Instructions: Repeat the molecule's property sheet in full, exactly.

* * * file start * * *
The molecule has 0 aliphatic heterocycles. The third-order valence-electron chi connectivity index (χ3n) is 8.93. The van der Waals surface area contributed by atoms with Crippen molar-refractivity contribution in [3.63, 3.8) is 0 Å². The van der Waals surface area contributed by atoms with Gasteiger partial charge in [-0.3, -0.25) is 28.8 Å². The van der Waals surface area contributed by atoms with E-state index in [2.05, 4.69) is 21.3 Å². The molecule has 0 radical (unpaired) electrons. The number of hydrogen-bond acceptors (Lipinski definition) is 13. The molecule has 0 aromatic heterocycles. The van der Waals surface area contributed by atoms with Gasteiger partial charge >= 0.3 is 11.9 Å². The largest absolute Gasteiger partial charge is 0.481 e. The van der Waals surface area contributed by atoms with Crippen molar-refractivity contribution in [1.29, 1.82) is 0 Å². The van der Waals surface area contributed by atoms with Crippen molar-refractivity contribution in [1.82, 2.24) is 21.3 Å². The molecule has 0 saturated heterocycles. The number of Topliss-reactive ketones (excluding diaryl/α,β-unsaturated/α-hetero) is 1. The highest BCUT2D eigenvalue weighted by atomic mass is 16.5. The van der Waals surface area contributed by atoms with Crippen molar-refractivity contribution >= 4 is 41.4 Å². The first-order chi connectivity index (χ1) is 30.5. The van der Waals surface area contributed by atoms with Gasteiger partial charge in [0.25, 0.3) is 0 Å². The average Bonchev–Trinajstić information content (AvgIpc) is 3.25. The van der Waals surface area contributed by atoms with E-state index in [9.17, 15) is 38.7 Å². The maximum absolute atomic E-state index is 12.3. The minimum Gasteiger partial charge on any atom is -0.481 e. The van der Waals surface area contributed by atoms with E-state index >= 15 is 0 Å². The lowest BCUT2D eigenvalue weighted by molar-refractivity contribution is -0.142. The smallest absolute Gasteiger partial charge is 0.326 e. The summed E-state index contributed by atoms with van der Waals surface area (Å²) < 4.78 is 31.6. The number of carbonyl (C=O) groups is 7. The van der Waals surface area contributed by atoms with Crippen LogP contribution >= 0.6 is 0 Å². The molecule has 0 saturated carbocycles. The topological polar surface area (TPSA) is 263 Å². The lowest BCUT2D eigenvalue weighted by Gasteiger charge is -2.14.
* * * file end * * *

The molecule has 0 aliphatic heterocycles. The third-order valence-electron chi connectivity index (χ3n) is 8.93. The van der Waals surface area contributed by atoms with Crippen molar-refractivity contribution in [3.63, 3.8) is 0 Å². The van der Waals surface area contributed by atoms with Gasteiger partial charge in [-0.3, -0.25) is 28.8 Å². The van der Waals surface area contributed by atoms with E-state index in [2.05, 4.69) is 21.3 Å². The molecule has 0 radical (unpaired) electrons. The number of hydrogen-bond acceptors (Lipinski definition) is 13. The molecule has 0 aromatic heterocycles. The van der Waals surface area contributed by atoms with Gasteiger partial charge >= 0.3 is 11.9 Å². The largest absolute Gasteiger partial charge is 0.481 e. The van der Waals surface area contributed by atoms with Crippen molar-refractivity contribution in [1.29, 1.82) is 0 Å². The van der Waals surface area contributed by atoms with Crippen molar-refractivity contribution in [1.82, 2.24) is 21.3 Å². The molecule has 0 saturated heterocycles. The number of Topliss-reactive ketones (excluding diaryl/α,β-unsaturated/α-hetero) is 1. The highest BCUT2D eigenvalue weighted by atomic mass is 16.5. The van der Waals surface area contributed by atoms with Crippen molar-refractivity contribution >= 4 is 41.4 Å². The first-order chi connectivity index (χ1) is 30.5. The van der Waals surface area contributed by atoms with Gasteiger partial charge in [0.25, 0.3) is 0 Å². The average Bonchev–Trinajstić information content (AvgIpc) is 3.25. The van der Waals surface area contributed by atoms with E-state index in [9.17, 15) is 38.7 Å². The maximum absolute atomic E-state index is 12.3. The minimum Gasteiger partial charge on any atom is -0.481 e. The van der Waals surface area contributed by atoms with E-state index >= 15 is 0 Å². The lowest BCUT2D eigenvalue weighted by molar-refractivity contribution is -0.142. The smallest absolute Gasteiger partial charge is 0.326 e. The summed E-state index contributed by atoms with van der Waals surface area (Å²) < 4.78 is 31.6. The number of carbonyl (C=O) groups is 7. The van der Waals surface area contributed by atoms with Crippen LogP contribution >= 0.6 is 0 Å². The molecule has 0 saturated carbocycles. The topological polar surface area (TPSA) is 263 Å². The lowest BCUT2D eigenvalue weighted by Gasteiger charge is -2.14.